3. In your own experience, what technological divides do you see and what solutions (if any) do you have to tighten the gap?
  4. Was there a technology that either group mentioned that you never considered before?
  5. Is there an idea you wish either side argued, that wasn’t mentioned?

5 thoughts on “Tech Equity is as Real as it Gets, and There’s No Way Around it… There’s a Road that’s Been Through Hell, and Tech Equity has Been Down It…

  1. Hi, Kelly!
    Awesome blog post once again!
    I just published my blog on this topic yesterday, and I reflected on the ways that, in my view, technology is not equitable. They included…
    1) Access to both internet and devices. COVID certainly brought to light that many people within our society do not have as much access as others. Foundationally, this socio-economic problem has always existed in out society; COVID just exacerbated the problem.
    2) Digital literacy. Although we are constantly entrenched in technology everyday, many students and parents lack digital literacy. Being taught the skills and knowledge needed to effectively use a computer and search the web is something that not everyone has been afforded. This lack of digital literacy, within a technological world, can have a detrimental impact on these people’s life opportunities.

    1. Kayla, thanks for stopping by. I too agree that digital literacy and citizenship plays a vital role in being a “good digital citizen”. However, with our current governemnt, policy makers, and curriculum writers, this subject matter is not recognized or deemed as important enough to implement into our curriculums, making them mandatory. I think our current model focuses on being reactionary, rather than proactionary when it comes to dealing with technology and learning. We discussed this extensively in our last course, and I personally think that it should be a stand alone curriculum that is scaffolded and presented as a framework that is seen through K-12 learning, thus making it grow with the students as they embark on new challenges and learning experiences. I know Ribble’s new book has a great framework. If you check out one of my earlier posts (here) you can make a copy of the framework for your own personal viewing.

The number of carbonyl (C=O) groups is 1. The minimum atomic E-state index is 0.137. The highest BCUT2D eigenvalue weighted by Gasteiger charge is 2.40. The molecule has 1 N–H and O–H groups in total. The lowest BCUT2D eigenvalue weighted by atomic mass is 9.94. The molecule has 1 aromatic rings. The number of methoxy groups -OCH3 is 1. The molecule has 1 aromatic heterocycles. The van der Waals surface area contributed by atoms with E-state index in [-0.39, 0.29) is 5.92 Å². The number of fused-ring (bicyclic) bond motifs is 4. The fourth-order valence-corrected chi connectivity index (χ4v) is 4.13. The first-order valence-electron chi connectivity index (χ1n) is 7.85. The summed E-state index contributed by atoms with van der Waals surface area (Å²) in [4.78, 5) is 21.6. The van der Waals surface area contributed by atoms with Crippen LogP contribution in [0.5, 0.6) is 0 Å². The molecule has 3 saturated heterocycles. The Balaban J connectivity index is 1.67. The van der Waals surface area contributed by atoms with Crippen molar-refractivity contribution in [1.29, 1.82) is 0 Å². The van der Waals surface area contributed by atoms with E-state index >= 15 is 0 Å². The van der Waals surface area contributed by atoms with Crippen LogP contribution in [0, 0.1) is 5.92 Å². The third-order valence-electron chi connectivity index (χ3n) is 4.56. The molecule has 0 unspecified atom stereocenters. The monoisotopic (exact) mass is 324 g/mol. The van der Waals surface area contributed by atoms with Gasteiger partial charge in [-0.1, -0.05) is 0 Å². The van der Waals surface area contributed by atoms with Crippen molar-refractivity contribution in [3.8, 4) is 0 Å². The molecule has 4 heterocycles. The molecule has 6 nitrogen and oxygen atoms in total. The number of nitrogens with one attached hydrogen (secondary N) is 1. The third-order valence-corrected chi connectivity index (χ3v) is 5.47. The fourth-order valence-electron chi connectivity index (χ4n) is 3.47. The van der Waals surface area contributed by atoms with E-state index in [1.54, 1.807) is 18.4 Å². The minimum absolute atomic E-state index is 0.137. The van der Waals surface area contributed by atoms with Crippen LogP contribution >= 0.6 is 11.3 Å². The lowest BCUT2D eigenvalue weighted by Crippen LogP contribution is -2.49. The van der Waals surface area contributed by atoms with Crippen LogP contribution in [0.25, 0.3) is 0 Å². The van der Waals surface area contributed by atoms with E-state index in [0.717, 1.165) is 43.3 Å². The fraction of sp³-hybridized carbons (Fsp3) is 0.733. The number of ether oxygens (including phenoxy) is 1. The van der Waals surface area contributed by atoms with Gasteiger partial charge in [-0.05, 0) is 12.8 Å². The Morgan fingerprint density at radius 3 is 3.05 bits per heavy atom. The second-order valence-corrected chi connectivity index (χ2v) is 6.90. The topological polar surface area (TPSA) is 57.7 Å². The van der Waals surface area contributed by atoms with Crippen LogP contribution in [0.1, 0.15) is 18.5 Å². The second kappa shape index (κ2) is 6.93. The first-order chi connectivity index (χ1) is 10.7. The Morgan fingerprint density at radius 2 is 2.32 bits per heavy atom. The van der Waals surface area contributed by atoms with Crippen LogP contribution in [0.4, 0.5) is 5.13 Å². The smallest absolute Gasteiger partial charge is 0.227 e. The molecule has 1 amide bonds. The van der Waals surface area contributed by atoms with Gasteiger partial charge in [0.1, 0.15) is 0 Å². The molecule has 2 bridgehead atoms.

2. I think this debate would have been very different if we looked at this class pre-covid. Technology has reduced some gaps (i.e. offering supports for different learners) however has created more gaps in accessibility globally. In my classroom, where each student has their own device provided to them, it balances in equity (in the room…) but outside of school is a different story. I also teach in an affluent neighbourhood, so the challenges we faced during the pandemic were far different than those at a community school. There is no one easy answer, but I still feel it has created a larger gap between those who can/vs. who cannot? Look at last semester where we looked at people who do not grow up using tech/social media… when they finally do use a platform, their digital footprint is small, but they may not have the digital citizenship skills to act responsibly on those apps. Access is a privilege and unless everyone has equal access (to a device or network) then I still believe it has furthered the divide between those who can and those who cannot. Great post, Kelly!

    1. Great points, Dalton. I too think that things would look very differently in a pre-COVID world. However, I think that COVID has made us realize that there are a lot more gaps happening than maybe we originally had anticipated. Even though we provide technology to our students in some capacity, there still isn’t enough. Especially right now in Regina Public Schools, we are having to do things differently, and learn to do things without the technology resources that we once had. You’re also right. Access is a priviledge.